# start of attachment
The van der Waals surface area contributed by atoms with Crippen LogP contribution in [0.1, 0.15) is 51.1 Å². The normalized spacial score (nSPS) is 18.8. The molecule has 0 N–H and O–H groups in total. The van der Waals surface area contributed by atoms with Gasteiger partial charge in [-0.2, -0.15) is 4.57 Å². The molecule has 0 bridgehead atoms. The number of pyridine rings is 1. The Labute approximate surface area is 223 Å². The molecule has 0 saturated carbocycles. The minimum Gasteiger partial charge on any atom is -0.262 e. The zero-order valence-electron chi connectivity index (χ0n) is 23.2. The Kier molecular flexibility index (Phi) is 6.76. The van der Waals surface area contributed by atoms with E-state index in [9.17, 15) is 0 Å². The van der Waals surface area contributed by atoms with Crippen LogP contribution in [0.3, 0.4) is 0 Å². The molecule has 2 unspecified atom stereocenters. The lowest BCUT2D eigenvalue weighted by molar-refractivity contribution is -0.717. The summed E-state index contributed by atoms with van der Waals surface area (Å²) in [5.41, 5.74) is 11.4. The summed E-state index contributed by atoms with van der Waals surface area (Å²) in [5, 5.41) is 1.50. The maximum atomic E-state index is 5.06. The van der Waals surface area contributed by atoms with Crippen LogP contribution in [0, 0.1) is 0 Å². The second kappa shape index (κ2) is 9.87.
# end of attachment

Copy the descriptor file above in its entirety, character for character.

The van der Waals surface area contributed by atoms with Crippen LogP contribution in [0.1, 0.15) is 51.1 Å². The normalized spacial score (nSPS) is 18.8. The molecule has 0 N–H and O–H groups in total. The van der Waals surface area contributed by atoms with Gasteiger partial charge in [-0.2, -0.15) is 4.57 Å². The molecule has 0 bridgehead atoms. The number of pyridine rings is 1. The Labute approximate surface area is 223 Å². The molecule has 0 saturated carbocycles. The minimum Gasteiger partial charge on any atom is -0.262 e. The zero-order valence-electron chi connectivity index (χ0n) is 23.2. The Kier molecular flexibility index (Phi) is 6.76. The van der Waals surface area contributed by atoms with E-state index in [9.17, 15) is 0 Å². The van der Waals surface area contributed by atoms with Crippen LogP contribution in [0.3, 0.4) is 0 Å². The molecule has 2 unspecified atom stereocenters. The lowest BCUT2D eigenvalue weighted by molar-refractivity contribution is -0.717. The summed E-state index contributed by atoms with van der Waals surface area (Å²) in [5.41, 5.74) is 11.4. The summed E-state index contributed by atoms with van der Waals surface area (Å²) in [5, 5.41) is 1.50. The maximum atomic E-state index is 5.06. The van der Waals surface area contributed by atoms with Crippen LogP contribution in [0, 0.1) is 0 Å². The second kappa shape index (κ2) is 9.87.